We have observed time and again the effects of climate change on the planet’s natural life. However, how has climate change affected natural pest control? Simply put, changing temperatures and CO2 levels alter not only the way in which animal’s search for food, but also their quality, ultimately changing the makeup of natural enemies. Because insects’ body temperatures change with the temperature of their surroundings, they are particularly susceptible to climate change. The consequences of global warming on insects can be seen in their phenological responses to these increasing temperatures. Migration patterns however, are not the only responses that have been recorded. Increase in outbreaks or extinction rates, the changing of biodiversity or emergence of new pests, are among some observations to date.

These changes in insect behavior are important to note because it is highly likely that they will have a damaging impact on agro-ecosystems and therefore agricultural production. It is as simple as an uptick in a pest’s population to cause severe stress on crops, rendering crop loss, or a decrease in quality and quantity of that year’s harvest. This coupled with the stress on crops due to climate change will result in a compounding effect. For example, with the emergence of a new resistant biotype, there is a decrease of yields, which in turn increase the costs of development and use of crop protective agents/methods, ultimately decreasing the quantity of products on the market, and increasing the cost of those products that are available. Although there are lots of differing factors and this is a simplified example, the important thing to note is that plant-insect interactions vary or change depending on how they individually react to atmospheric changes.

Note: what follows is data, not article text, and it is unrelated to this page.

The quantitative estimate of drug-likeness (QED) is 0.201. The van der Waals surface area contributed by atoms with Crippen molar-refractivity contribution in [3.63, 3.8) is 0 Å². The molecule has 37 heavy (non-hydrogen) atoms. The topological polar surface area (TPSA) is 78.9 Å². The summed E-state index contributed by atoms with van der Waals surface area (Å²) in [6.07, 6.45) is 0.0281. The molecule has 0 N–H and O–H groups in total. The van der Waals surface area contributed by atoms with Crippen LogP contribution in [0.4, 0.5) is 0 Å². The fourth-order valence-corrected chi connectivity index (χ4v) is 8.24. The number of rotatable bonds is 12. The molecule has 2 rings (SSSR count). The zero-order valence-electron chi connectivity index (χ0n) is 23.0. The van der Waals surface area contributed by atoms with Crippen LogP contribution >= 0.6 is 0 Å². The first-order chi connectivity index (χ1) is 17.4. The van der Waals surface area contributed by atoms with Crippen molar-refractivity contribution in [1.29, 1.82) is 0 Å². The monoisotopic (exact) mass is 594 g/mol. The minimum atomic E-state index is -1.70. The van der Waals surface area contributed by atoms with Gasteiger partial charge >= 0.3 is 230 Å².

With the increasing concern of the effects of climate change on agro-ecosystems, specifically natural enemies of agricultural pests, it is even more important that we understand what role we play in the management of theses insects. There are many forms of management that can be deployed. Traps with pheromones are a great for detection, knowing the timing of the pest’s life cycle and knowing further actions to take. Also, as temperatures increase the risk of invasive species increases, traps can be a good way to track them. Biological management can be a parasite, or a predator of a given pest that is released as a form of population management. Changing the way in which we cultivate or maintain crops is a form of cultural control. For example, changing when and how we prune trees. Physical controls can be the removal of given mating areas and chemical controls can be in the form of insecticides.

In conclusion, while the exact impacts of climate change on insect pests are yet to be determined, it is clear that insect behavior and distribution will change. These changes will increase the importance that farmers, growers, and foresters have as much information as possible prior to making pest control decisions. Insect traps and lures from Alpha Scents can help provide decision makers with needed pest population information that will better inform management decisions.